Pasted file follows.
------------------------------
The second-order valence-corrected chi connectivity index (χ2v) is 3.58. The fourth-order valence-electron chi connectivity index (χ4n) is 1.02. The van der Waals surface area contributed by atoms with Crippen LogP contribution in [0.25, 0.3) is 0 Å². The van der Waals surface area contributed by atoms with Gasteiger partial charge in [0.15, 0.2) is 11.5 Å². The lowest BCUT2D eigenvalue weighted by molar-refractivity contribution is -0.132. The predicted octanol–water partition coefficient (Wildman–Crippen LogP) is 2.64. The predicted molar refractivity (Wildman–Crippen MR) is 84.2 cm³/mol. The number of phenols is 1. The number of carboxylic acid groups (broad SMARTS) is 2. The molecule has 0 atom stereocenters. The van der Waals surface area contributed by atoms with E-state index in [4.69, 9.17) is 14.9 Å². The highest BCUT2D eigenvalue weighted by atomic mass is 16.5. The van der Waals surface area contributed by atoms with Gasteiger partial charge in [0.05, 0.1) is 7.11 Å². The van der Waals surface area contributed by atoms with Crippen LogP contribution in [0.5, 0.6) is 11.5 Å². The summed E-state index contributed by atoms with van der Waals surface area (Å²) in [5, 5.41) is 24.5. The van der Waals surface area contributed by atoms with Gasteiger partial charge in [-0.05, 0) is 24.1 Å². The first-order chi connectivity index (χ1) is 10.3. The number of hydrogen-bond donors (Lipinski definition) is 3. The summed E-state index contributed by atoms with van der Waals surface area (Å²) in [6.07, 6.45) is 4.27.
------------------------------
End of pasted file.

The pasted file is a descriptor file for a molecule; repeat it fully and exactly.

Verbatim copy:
The second-order valence-corrected chi connectivity index (χ2v) is 3.58. The fourth-order valence-electron chi connectivity index (χ4n) is 1.02. The van der Waals surface area contributed by atoms with Crippen LogP contribution in [0.25, 0.3) is 0 Å². The van der Waals surface area contributed by atoms with Gasteiger partial charge in [0.15, 0.2) is 11.5 Å². The lowest BCUT2D eigenvalue weighted by molar-refractivity contribution is -0.132. The predicted octanol–water partition coefficient (Wildman–Crippen LogP) is 2.64. The predicted molar refractivity (Wildman–Crippen MR) is 84.2 cm³/mol. The number of phenols is 1. The number of carboxylic acid groups (broad SMARTS) is 2. The molecule has 0 atom stereocenters. The van der Waals surface area contributed by atoms with E-state index in [4.69, 9.17) is 14.9 Å². The highest BCUT2D eigenvalue weighted by atomic mass is 16.5. The van der Waals surface area contributed by atoms with Gasteiger partial charge in [0.05, 0.1) is 7.11 Å². The van der Waals surface area contributed by atoms with Crippen LogP contribution in [0.5, 0.6) is 11.5 Å². The summed E-state index contributed by atoms with van der Waals surface area (Å²) in [5, 5.41) is 24.5. The van der Waals surface area contributed by atoms with Gasteiger partial charge in [-0.05, 0) is 24.1 Å². The first-order chi connectivity index (χ1) is 10.3. The number of hydrogen-bond donors (Lipinski definition) is 3. The summed E-state index contributed by atoms with van der Waals surface area (Å²) in [6.07, 6.45) is 4.27.